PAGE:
Maryam Abeeb, Abuja
The Commissioners of Education in the 19 Northern States have resolved to reopen schools only when it was safe to do so, following the spike in cases of COVID-19.
The commissioners made this known in a communique issued in Kaduna on Saturday, after a virtual meeting to consider school reopening and other issues to strengthen the education sector.
The communique was signed by Dr Shehu Makarfi, Commissioner of Education, Kaduna State, who is also the Chairman of the northern states School Exchange Programme (SEP).
The meeting was attended by commissioners of 13 of the 19 northern states namely, Kaduna, Bauchi, Gombe, Niger, Nasarawa, Adamawa, Taraba, Kogi, Kwara, Katsina, Kano, Borno and Jigawa.
The commissioners applauded the Minister of Education, Mallam Adamu Adamu, for taking a decisive stand against school reopening and pledged their full support.
According to them, keeping schools closed considering the spike in cases of COVID019 across the country is a sure step in ensuring that children remain safe.
“We have, therefore, resolved that schools should be reopened only when it is safe to do so and when states have complied with the minimum COVID-19 safety protocols as outlined by the NCDC.
“We will also participate in the West African Senior School Certificate Examination and other examinations only when it is safe to reopen schools and when coordinated by the Federal Ministry of Education,” they said.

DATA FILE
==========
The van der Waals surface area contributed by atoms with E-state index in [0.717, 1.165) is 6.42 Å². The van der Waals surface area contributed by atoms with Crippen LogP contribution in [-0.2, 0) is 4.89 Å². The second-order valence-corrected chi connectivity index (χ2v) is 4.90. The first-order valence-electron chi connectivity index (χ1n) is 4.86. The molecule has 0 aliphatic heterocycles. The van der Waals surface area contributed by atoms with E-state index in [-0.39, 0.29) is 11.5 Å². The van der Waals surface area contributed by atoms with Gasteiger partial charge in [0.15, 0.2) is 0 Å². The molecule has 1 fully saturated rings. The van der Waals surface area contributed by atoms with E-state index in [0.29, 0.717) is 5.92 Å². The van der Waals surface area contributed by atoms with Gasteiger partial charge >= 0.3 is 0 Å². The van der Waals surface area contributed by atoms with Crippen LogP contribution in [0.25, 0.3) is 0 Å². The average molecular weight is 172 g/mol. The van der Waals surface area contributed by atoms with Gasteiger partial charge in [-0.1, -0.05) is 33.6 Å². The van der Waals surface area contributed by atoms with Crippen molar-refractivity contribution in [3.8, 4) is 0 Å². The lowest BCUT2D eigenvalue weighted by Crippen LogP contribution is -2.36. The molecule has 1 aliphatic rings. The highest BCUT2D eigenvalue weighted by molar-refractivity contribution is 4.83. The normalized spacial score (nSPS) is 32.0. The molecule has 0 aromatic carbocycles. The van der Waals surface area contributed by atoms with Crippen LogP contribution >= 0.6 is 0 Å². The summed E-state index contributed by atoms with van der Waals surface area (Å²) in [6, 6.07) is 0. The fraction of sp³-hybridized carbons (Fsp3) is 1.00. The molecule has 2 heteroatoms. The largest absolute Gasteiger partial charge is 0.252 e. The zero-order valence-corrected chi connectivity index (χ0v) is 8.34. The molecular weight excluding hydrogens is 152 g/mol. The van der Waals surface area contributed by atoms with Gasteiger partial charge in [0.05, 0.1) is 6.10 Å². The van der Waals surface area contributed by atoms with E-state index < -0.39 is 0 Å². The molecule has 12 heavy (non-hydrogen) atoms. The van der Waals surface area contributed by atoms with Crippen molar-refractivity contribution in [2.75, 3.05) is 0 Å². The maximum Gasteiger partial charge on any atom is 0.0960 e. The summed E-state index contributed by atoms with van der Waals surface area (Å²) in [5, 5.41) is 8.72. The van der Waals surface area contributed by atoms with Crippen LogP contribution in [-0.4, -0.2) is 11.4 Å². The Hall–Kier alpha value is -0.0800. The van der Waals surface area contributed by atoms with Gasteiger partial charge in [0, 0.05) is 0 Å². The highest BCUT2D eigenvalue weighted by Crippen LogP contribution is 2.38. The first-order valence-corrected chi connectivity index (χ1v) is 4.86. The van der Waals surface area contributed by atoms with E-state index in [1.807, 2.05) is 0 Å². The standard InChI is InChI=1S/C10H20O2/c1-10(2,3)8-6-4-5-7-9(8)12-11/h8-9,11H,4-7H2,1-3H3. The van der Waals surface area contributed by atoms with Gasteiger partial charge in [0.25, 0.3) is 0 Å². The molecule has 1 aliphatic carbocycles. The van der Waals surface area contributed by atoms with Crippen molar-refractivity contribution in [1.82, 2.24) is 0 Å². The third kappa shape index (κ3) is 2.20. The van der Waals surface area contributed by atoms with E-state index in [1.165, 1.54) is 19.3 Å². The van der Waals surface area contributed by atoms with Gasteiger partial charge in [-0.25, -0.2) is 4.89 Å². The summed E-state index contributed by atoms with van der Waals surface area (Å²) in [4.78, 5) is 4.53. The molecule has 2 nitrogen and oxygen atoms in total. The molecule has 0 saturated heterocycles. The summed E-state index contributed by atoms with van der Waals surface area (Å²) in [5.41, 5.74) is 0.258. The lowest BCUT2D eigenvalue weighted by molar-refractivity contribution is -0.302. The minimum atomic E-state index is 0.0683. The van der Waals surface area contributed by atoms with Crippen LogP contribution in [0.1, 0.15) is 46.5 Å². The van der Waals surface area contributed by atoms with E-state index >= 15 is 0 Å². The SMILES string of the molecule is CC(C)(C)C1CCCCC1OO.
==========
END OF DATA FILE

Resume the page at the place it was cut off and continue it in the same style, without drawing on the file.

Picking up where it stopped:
The commissioners also resolved to carry out holistic assessment of schools to determine safety status for reopening and submit reports to their respective governors for consideration.
They also urged their respective states to take steps to provide critical facilities required for reopening of schools as specified by the Nigeria Centre for Disease Control.
“Schools’ infrastructure, such as dilapidated classrooms, students’ hostels, source of safe water, sanitary facilities, including hand washing equipment and security are critical and should be improved.
“We will equally clear schools of bushes and grasses, as well as fumigate school’s surroundings to support learning and ensure safety when schools resume,” they said.
They, however, appealed to the Federal Government to support states in putting safety measures in place for school reopening.
According to them, many states may not have the financial strength to embark on such a huge capital extensive project.
The commissioners noted the challenges affecting the SEP schools and agreed to strengthen the programme to maximally exploit its benefits for the region’s educational development.
“Sports, quiz and debating competition among schools in the region will be reintroduced and other interventions implemented to bring back the lost glory of the programme.
“The ban of child begging in the name of Almajiri system of education by northern state governors is also commendable.
“However, states should come up with a legal framework to enforce the ban and carry out a massive awareness campaign to enlighten the public and enlist the support of parents and caregivers,” they said.
The student exchange programme was introduced during the military government in 1967 and became fully operational in 1984